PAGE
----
Edge of the Axe (1988)

An axe murderer terrorizes a small Northern California mountain community, murdering women who share a link of having worked at the same mental institution. while two young computer-obsessed adults attempt to solve the killings.


This little-known Spanish slasher is exactly the sort of copycat Euro-horror that was all the go in the 80s – whatever big fad the US was going through, it was down to (mainly) the Italians and in this instance, the Spanish, to regurgitate the same formula with a foreign twist. From killer animals in the wake of Jaws to a slew of zombie films in the wake of Dawn of the Dead, it was only time for Europeans to jump on the coattails of the slasher genre, so big during the early 80s. However, Edge of the Axe arrives very late in the cycle and by 1988, the sub-genre was virtually dead in the US. Whatever feeble efforts were being released by this point were spent forces, devoid of any new ideas and fresh material. It’s a bit of a surprise to see the Spanish finally jump on the bandwagon towards the end of this decade.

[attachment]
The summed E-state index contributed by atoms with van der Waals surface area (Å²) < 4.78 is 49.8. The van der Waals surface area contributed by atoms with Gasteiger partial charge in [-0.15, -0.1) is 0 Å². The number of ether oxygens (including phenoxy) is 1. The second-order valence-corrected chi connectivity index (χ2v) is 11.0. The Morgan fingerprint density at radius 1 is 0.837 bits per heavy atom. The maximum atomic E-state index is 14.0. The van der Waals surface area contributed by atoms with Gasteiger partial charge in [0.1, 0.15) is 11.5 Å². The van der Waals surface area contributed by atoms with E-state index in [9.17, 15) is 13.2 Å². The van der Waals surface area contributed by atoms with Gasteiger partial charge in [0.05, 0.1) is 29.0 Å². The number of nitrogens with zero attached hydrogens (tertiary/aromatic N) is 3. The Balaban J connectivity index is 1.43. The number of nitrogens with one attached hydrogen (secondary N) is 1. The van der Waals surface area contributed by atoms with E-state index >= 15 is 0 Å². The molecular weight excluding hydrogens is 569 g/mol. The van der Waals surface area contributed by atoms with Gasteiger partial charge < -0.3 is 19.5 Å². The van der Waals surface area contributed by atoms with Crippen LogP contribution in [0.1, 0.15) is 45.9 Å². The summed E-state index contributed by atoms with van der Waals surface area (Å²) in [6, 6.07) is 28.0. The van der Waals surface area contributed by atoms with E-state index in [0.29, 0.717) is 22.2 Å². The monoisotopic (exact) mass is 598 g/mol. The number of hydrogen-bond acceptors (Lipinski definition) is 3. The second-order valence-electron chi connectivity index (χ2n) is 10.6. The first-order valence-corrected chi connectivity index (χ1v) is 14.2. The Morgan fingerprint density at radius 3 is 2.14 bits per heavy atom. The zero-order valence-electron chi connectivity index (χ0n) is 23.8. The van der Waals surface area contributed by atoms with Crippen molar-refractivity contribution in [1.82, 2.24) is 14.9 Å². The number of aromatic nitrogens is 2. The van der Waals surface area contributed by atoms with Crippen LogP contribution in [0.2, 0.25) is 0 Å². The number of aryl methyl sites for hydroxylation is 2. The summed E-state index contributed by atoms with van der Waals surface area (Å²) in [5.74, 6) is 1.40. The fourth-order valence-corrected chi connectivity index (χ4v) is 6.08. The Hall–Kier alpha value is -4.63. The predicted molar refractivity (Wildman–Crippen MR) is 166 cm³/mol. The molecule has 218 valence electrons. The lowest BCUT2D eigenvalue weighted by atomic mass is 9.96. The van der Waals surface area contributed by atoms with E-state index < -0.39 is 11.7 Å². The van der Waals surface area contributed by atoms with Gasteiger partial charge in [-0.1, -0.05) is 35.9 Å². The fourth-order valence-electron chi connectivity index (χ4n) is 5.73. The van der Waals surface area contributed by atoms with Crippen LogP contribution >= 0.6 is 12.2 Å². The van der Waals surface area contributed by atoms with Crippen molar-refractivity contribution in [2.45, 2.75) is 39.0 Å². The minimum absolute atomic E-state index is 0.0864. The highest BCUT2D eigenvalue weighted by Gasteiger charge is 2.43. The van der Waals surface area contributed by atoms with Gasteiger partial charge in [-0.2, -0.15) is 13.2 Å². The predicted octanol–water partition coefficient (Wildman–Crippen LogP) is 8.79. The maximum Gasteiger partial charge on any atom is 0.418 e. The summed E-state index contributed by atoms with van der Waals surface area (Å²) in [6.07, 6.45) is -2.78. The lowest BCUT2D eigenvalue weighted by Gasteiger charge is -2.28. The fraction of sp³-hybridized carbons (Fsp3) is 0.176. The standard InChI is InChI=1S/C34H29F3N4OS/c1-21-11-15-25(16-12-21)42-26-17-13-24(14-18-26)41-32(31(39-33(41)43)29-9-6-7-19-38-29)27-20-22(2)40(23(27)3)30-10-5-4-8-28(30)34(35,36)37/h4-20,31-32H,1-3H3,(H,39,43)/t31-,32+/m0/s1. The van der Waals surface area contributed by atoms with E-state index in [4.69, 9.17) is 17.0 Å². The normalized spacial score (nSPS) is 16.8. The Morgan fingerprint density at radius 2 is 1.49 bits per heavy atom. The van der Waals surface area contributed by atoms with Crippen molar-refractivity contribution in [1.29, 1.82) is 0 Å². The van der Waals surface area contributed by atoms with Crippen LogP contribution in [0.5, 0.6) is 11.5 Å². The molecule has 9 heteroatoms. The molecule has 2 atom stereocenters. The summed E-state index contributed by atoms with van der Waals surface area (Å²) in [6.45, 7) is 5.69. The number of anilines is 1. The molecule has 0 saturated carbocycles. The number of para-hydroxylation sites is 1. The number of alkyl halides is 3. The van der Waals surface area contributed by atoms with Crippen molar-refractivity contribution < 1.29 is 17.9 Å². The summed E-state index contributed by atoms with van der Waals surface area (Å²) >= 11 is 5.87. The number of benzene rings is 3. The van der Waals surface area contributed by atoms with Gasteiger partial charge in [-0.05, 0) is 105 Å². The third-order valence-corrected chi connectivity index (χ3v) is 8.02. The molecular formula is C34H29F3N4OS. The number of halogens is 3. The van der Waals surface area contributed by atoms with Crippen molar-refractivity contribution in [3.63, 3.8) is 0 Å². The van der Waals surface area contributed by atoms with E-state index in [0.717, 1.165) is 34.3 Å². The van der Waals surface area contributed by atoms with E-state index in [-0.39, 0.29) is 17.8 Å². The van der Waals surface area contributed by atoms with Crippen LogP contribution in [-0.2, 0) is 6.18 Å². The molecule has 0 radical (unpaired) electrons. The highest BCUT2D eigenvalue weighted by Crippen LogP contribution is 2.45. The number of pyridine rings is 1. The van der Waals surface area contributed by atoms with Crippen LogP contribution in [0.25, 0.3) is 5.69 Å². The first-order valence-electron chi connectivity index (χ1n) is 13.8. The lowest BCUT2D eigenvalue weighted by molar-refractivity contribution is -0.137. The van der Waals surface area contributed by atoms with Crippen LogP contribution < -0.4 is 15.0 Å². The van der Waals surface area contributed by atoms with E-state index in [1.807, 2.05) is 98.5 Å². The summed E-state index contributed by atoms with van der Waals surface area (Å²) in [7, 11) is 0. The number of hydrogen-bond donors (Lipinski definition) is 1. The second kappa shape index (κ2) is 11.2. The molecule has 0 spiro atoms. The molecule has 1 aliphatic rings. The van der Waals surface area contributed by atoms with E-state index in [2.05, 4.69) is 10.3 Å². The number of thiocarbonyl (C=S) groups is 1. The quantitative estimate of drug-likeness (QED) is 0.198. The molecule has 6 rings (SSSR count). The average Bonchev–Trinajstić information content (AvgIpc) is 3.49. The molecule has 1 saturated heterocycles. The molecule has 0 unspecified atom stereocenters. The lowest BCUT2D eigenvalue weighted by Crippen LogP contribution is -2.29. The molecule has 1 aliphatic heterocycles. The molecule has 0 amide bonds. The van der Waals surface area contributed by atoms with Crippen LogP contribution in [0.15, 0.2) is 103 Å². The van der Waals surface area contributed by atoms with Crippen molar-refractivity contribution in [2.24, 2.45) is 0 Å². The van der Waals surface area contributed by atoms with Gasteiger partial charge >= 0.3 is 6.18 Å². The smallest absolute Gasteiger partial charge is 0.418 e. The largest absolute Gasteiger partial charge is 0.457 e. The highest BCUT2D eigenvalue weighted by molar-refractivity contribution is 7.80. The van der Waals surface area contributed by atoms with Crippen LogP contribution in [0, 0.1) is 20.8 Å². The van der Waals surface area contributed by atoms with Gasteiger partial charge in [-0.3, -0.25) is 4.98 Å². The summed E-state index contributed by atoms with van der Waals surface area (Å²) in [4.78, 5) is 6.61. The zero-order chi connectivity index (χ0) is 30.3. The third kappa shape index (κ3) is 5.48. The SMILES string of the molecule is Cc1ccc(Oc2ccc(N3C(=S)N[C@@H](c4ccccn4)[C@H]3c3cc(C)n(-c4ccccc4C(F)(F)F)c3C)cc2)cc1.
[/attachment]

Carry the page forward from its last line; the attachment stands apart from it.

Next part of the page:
Shot in a mix of locations between California and Spain, Edge of the Axe is a weirdly blurred mix between full-on giallo and local backwoods homemade horror. The slasher moments have an Argento-like style, whilst the laid-back footage of the characters driving around dinky little towns rings true of someone’s first home movie. It can be quite jarring and there’s no guesses which out of the two work better. Edge of the Axe has one good thing going for it – it’s violence – and that’s pretty much it. The narrative is well-worn and the film doesn’t even do a decent job of stringing together a decent story to pad out the moments in between kills. There’s a lot of filler here, with so many characters driving and seemingly going about their everyday lives, not really that concerned there is a serial killer on the loose. And there are a lot of characters here, most of whom serve no real purpose or have any real depth. You’d assume they were there to pad out the body count but the killer seems to kill people we haven’t seen before on-screen and have no connection to. I have no real comment to make on the actors either – most of the main cast had no real career either before or after this film and it shows.